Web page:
Help to Buy hold up: Qld makes it official as fed legislation languishes

In the Sunshine State, Labor’s shared equity home buying scheme is ready to take flight – as soon as the federal government makes it official.

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But on a national level, legislation for the scheme is currently stalled before the Senate, with the Greens demanding changes to the country’s property investor taxes in return for support of the equity program.

Queensland is evidently hopeful that the Prime Minister alongside federal Housing Minister Julie Collins can overcome those hurdles, as it has become the first state to create the requisite legal framework for the scheme to be implemented in the state.

Once in action, Help to Buy will offer eligible home buyers the chance to purchase a home, with the assistance of a 40 per cent equity stake from the government for new homes and 30 per cent for existing homes.

The number of approved applicants will be limited to 40,000 over four years, with caps in place for the price of the home in question and the maximum salary that an applicant is allowed to make.

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Part of the federal government’s Homes for Australia plan, the shared equity scheme relies on not only all states and territories amending their laws to allow the scheme to operate, but the legal framework must be instituted on a federal level as well.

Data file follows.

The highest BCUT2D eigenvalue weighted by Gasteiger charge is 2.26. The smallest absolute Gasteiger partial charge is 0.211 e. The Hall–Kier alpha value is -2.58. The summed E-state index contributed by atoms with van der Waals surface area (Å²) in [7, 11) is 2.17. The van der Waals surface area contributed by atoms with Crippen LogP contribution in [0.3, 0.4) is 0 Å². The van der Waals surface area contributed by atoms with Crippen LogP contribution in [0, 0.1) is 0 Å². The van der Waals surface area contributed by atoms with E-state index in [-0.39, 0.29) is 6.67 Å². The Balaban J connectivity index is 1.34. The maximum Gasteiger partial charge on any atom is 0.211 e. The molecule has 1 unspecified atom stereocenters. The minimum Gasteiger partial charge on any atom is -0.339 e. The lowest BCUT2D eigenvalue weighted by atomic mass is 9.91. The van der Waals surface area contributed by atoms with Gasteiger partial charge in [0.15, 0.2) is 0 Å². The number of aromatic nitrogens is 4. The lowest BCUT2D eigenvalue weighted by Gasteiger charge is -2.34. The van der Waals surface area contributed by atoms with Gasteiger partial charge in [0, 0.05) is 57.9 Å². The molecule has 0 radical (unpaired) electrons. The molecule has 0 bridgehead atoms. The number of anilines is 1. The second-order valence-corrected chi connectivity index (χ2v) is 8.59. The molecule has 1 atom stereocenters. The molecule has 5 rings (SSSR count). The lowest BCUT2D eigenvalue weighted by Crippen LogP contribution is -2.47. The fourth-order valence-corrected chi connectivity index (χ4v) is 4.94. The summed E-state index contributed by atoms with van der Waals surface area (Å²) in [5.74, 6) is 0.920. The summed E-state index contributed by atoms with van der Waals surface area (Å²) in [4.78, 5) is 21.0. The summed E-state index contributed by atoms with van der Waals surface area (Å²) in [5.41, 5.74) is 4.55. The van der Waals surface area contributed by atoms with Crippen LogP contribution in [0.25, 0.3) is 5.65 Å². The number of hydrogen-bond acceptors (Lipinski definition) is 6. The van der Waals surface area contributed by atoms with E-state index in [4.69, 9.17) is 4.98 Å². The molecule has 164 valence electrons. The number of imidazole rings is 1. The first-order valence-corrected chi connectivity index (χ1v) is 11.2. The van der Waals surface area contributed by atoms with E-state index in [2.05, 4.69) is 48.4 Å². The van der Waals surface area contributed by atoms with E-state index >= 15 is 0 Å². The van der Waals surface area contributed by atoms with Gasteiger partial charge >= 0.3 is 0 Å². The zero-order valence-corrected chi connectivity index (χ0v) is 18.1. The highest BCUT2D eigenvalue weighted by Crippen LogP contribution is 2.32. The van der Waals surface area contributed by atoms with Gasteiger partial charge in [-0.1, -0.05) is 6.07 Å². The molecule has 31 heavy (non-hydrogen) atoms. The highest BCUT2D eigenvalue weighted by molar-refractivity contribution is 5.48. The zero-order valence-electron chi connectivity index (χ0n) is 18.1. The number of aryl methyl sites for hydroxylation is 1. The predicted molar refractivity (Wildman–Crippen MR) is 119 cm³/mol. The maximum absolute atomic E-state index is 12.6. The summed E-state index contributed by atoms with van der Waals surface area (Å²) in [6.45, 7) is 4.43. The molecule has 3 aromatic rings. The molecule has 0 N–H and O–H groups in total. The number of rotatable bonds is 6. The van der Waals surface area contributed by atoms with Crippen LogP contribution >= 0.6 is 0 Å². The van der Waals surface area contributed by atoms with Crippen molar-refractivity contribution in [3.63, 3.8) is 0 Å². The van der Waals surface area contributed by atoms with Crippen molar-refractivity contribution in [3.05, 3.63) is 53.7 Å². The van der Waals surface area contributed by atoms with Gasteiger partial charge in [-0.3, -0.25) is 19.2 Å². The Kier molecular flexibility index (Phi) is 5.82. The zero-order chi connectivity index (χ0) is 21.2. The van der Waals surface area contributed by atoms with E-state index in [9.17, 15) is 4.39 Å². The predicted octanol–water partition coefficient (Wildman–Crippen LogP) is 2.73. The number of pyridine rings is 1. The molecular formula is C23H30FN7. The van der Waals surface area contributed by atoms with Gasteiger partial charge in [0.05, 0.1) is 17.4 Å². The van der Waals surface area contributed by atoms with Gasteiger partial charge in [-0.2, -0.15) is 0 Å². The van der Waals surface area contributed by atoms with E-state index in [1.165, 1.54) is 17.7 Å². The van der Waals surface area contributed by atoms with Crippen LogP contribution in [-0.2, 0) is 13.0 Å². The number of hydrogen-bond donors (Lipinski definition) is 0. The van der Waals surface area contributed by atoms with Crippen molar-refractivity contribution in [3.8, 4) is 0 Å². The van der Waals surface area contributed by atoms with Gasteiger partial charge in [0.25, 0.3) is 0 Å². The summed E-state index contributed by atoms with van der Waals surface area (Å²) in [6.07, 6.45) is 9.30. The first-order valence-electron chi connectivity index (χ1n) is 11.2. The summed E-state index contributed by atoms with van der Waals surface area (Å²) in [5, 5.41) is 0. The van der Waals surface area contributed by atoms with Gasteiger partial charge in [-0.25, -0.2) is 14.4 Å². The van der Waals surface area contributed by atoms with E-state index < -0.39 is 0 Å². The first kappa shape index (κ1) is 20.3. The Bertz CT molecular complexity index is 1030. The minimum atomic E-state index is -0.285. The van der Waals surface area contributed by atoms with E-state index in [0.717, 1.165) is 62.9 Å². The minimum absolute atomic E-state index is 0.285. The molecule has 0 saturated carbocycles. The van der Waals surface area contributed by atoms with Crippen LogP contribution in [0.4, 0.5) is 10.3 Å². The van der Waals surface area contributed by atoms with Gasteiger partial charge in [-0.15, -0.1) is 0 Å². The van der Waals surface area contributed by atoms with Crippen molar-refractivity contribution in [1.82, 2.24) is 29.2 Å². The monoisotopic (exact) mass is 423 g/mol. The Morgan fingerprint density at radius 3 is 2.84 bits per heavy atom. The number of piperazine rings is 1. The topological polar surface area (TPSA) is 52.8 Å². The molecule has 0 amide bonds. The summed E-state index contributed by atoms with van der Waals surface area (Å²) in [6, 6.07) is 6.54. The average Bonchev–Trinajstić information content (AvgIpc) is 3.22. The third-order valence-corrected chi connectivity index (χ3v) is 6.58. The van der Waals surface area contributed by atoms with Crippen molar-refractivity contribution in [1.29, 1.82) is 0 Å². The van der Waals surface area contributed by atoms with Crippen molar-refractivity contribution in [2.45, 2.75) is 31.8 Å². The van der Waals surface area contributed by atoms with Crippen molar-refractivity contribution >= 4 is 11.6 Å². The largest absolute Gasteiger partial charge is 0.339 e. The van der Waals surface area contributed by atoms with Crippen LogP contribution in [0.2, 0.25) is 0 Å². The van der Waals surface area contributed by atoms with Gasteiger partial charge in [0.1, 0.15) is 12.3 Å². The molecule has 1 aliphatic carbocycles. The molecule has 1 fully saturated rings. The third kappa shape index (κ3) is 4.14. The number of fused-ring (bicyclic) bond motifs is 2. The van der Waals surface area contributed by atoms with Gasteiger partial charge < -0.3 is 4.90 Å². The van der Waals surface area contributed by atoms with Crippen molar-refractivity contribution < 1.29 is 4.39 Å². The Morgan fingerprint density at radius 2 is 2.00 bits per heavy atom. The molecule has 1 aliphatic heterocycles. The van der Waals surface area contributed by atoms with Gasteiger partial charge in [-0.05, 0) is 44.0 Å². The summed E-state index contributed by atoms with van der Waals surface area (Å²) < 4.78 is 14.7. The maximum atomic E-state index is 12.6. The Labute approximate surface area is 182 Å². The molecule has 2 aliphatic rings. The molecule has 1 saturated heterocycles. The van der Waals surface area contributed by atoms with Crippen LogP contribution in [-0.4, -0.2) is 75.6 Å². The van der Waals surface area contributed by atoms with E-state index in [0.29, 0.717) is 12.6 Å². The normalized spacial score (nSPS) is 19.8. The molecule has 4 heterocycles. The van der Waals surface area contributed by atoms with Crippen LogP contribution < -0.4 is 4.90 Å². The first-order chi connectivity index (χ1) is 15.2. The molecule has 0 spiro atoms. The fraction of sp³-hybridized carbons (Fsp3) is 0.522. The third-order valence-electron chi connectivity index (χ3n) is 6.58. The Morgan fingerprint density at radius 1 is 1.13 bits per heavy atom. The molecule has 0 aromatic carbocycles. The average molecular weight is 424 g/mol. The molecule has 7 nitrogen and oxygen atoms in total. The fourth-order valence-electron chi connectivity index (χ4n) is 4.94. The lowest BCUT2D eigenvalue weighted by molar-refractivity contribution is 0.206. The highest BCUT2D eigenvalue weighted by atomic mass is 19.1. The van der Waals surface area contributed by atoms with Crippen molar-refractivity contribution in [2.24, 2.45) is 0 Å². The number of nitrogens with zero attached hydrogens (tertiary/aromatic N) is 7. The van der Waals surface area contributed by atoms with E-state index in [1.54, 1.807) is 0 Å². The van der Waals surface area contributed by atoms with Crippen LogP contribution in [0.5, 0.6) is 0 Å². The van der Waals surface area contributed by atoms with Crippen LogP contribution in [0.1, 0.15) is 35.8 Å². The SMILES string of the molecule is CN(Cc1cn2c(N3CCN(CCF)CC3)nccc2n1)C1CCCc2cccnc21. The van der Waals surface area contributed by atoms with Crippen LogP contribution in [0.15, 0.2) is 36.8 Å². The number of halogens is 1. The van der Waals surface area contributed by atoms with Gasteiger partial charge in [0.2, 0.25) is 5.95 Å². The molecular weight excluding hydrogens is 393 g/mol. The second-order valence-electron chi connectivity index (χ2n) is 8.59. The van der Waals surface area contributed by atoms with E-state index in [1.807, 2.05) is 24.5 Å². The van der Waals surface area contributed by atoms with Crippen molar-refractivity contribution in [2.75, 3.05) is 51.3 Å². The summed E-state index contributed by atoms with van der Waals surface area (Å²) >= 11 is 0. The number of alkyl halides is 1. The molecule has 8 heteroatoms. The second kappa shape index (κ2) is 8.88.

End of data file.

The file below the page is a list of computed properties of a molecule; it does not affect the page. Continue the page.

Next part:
With Queensland paving the way for its implementation, Collins took the opportunity to express her frustration at the hold up in the Senate.

“Across Queensland Help to Buy will be life changing, bringing home ownership back into reach for thousands of Queenslanders, particularly renters.

“We have already helped more than 30,000 Queenslanders into home ownership, and Help to Buy will deliver even more assistance for home buyers. This is why the Senate should back our legislation to deliver Help to Buy,” Collins said.

She stressed the importance of delivering a range of housing options for Australians who are grappling with severe supply shortages across the country.

“Help to Buy is one part of our $32 billion Homes for Australia plan which is delivering more help for home buyers, more help for renters and more help for Australians needing a safe place for the night.”

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